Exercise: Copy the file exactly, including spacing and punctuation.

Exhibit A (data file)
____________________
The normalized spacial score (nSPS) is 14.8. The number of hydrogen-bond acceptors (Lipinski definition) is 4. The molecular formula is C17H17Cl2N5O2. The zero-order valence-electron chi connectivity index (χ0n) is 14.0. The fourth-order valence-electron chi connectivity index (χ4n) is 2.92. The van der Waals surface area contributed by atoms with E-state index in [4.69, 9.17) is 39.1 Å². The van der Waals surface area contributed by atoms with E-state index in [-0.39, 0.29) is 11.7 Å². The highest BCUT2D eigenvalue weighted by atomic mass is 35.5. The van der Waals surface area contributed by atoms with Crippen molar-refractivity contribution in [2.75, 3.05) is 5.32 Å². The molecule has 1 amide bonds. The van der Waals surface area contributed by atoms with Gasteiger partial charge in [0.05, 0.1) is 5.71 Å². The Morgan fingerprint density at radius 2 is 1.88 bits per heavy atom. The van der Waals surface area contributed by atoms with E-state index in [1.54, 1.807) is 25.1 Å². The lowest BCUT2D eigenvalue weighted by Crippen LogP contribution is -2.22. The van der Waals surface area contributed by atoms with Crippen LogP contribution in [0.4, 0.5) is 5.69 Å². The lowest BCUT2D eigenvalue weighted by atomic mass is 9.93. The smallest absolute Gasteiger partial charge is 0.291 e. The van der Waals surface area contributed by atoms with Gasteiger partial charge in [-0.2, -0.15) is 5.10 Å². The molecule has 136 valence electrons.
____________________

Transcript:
The normalized spacial score (nSPS) is 14.8. The number of hydrogen-bond acceptors (Lipinski definition) is 4. The molecular formula is C17H17Cl2N5O2. The zero-order valence-electron chi connectivity index (χ0n) is 14.0. The fourth-order valence-electron chi connectivity index (χ4n) is 2.92. The van der Waals surface area contributed by atoms with E-state index in [4.69, 9.17) is 39.1 Å². The van der Waals surface area contributed by atoms with E-state index in [-0.39, 0.29) is 11.7 Å². The highest BCUT2D eigenvalue weighted by atomic mass is 35.5. The van der Waals surface area contributed by atoms with Crippen molar-refractivity contribution in [2.75, 3.05) is 5.32 Å². The molecule has 1 amide bonds. The van der Waals surface area contributed by atoms with Gasteiger partial charge in [0.05, 0.1) is 5.71 Å². The Morgan fingerprint density at radius 2 is 1.88 bits per heavy atom. The van der Waals surface area contributed by atoms with E-state index in [1.54, 1.807) is 25.1 Å². The lowest BCUT2D eigenvalue weighted by Crippen LogP contribution is -2.22. The van der Waals surface area contributed by atoms with Crippen LogP contribution in [0.4, 0.5) is 5.69 Å². The lowest BCUT2D eigenvalue weighted by atomic mass is 9.93. The smallest absolute Gasteiger partial charge is 0.291 e. The van der Waals surface area contributed by atoms with Gasteiger partial charge in [-0.2, -0.15) is 5.10 Å². The molecule has 136 valence electrons.